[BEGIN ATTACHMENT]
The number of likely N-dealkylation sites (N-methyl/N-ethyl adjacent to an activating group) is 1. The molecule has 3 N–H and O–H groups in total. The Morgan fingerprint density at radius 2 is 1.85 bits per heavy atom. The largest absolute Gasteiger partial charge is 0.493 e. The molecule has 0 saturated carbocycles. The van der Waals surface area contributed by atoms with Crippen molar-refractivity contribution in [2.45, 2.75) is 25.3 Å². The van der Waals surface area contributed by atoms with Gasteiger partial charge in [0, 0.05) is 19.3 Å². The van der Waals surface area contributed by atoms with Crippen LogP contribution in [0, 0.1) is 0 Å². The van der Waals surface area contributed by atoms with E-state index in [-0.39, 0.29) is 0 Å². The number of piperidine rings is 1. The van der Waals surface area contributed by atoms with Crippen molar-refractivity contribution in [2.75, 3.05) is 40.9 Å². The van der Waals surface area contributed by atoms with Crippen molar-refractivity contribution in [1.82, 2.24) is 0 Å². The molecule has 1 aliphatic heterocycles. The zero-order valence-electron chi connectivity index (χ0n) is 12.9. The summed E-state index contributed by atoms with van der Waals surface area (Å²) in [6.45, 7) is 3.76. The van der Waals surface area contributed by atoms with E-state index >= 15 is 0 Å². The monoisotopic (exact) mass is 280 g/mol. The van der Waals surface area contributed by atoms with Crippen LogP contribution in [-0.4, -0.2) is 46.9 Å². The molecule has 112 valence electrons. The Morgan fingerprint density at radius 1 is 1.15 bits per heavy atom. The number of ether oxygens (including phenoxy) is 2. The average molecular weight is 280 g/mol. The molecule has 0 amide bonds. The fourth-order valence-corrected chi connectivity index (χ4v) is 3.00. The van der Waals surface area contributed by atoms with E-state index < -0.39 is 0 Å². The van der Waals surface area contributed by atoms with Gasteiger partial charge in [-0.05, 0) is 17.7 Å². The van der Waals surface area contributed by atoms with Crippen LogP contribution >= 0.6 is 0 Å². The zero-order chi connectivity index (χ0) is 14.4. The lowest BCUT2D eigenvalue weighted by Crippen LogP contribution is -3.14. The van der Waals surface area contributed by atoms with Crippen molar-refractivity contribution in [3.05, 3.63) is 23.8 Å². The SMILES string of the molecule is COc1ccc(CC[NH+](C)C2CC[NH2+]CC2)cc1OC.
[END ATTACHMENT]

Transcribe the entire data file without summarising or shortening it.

The number of likely N-dealkylation sites (N-methyl/N-ethyl adjacent to an activating group) is 1. The molecule has 3 N–H and O–H groups in total. The Morgan fingerprint density at radius 2 is 1.85 bits per heavy atom. The largest absolute Gasteiger partial charge is 0.493 e. The molecule has 0 saturated carbocycles. The van der Waals surface area contributed by atoms with Crippen molar-refractivity contribution in [2.45, 2.75) is 25.3 Å². The van der Waals surface area contributed by atoms with Gasteiger partial charge in [0, 0.05) is 19.3 Å². The van der Waals surface area contributed by atoms with Crippen LogP contribution in [0, 0.1) is 0 Å². The van der Waals surface area contributed by atoms with E-state index in [-0.39, 0.29) is 0 Å². The number of piperidine rings is 1. The van der Waals surface area contributed by atoms with Crippen molar-refractivity contribution in [2.75, 3.05) is 40.9 Å². The van der Waals surface area contributed by atoms with Crippen molar-refractivity contribution in [1.82, 2.24) is 0 Å². The molecule has 1 aliphatic heterocycles. The zero-order valence-electron chi connectivity index (χ0n) is 12.9. The summed E-state index contributed by atoms with van der Waals surface area (Å²) in [6.45, 7) is 3.76. The van der Waals surface area contributed by atoms with E-state index >= 15 is 0 Å². The monoisotopic (exact) mass is 280 g/mol. The van der Waals surface area contributed by atoms with Crippen LogP contribution in [-0.4, -0.2) is 46.9 Å². The molecule has 112 valence electrons. The Morgan fingerprint density at radius 1 is 1.15 bits per heavy atom. The number of ether oxygens (including phenoxy) is 2. The average molecular weight is 280 g/mol. The molecule has 0 amide bonds. The fourth-order valence-corrected chi connectivity index (χ4v) is 3.00. The van der Waals surface area contributed by atoms with E-state index < -0.39 is 0 Å². The van der Waals surface area contributed by atoms with Gasteiger partial charge in [-0.05, 0) is 17.7 Å². The van der Waals surface area contributed by atoms with Crippen LogP contribution >= 0.6 is 0 Å². The zero-order chi connectivity index (χ0) is 14.4. The lowest BCUT2D eigenvalue weighted by Crippen LogP contribution is -3.14. The van der Waals surface area contributed by atoms with Crippen molar-refractivity contribution in [3.05, 3.63) is 23.8 Å². The SMILES string of the molecule is COc1ccc(CC[NH+](C)C2CC[NH2+]CC2)cc1OC.